More residents and property owners along New Jersey's barrier islands in Ocean County were allowed to return to their homes two weeks since Sandy hit, and what they found, was utter devastation.

Mario Tama, Getty Images

Flooded homes, wrecked furniture, pictures scattered everywhere, muddy, wet floors.

Those are some of the things that greeted residents in Ortley Beach and Lavallette as they were allowed to see their homes for the first time since the storm.

"Awful, it just looks like bombs went off everywhere, everyone's got all their personal belongings piled in the street, its devastating," said Loretta from Ortley Beach.

"The ocean was in her condo, I mean this was her life, she's 71 years old next week and everything is gone, I just feel so bad for my mother," said Dina, through tears, as she talked about her mother's loss as well as her own. "My place is gone too, we are both homeless, I am staying with friends in Virginia, it's terrible."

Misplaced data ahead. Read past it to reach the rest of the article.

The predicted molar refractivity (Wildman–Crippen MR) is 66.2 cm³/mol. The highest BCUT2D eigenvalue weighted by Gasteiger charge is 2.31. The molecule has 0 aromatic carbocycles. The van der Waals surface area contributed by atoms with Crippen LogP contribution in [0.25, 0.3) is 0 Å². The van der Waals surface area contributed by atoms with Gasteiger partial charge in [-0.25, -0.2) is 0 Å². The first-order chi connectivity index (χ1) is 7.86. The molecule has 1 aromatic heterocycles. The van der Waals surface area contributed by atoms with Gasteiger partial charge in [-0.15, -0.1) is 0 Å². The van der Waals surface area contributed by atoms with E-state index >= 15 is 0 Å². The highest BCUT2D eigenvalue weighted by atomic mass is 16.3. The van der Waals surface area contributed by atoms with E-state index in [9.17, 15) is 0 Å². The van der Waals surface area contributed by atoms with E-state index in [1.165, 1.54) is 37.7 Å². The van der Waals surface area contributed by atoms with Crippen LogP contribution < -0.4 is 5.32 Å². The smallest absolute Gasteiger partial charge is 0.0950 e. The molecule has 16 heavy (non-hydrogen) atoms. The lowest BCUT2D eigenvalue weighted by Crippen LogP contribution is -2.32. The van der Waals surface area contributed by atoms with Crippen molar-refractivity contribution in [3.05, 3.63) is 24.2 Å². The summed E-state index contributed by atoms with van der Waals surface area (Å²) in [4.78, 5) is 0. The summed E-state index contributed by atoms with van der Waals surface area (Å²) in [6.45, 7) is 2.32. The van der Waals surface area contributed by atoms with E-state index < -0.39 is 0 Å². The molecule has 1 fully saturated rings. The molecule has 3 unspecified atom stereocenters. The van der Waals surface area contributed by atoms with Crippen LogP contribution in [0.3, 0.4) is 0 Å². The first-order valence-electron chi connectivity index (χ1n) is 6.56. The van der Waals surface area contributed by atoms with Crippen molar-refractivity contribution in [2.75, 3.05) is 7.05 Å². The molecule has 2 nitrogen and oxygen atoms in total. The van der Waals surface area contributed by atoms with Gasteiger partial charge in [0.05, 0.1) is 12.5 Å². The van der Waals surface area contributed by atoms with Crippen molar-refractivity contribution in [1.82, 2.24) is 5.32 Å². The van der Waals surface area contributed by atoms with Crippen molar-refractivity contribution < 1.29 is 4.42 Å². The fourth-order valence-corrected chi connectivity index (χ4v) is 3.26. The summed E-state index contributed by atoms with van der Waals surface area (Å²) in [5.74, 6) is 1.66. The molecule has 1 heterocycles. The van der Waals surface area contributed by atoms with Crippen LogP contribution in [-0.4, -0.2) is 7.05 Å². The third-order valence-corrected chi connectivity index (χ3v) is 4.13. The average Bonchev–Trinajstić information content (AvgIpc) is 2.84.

"The mud was all over the house, my washer and dryer were flipped over, furniture ruined, and the smell, you just don't even know what you're walking through, people were hugging each other and crying, it was just the saddest scene," said another resident.

Residents boarded school buses in the morning and were allowed a few hours on the island to clean up and gather their belongings, each allowed a small bag or suitcase to bring back. Many left those bags nearly as empty as they were when they first arrived.

"I grabbed some clothes, not much," said Fran, an Ortley Beach resident.

"I got an old picture that my mother-in-law gave me, but nothing else was salvageable," said Gary from Lavallette.

"It's all gone, everything, everything is ruined," said Dina.

Still, some held out hope of rebuilding.

"People are strong and resilient and we will hang in there and rebuild this together."


Video by Stacy Proebstle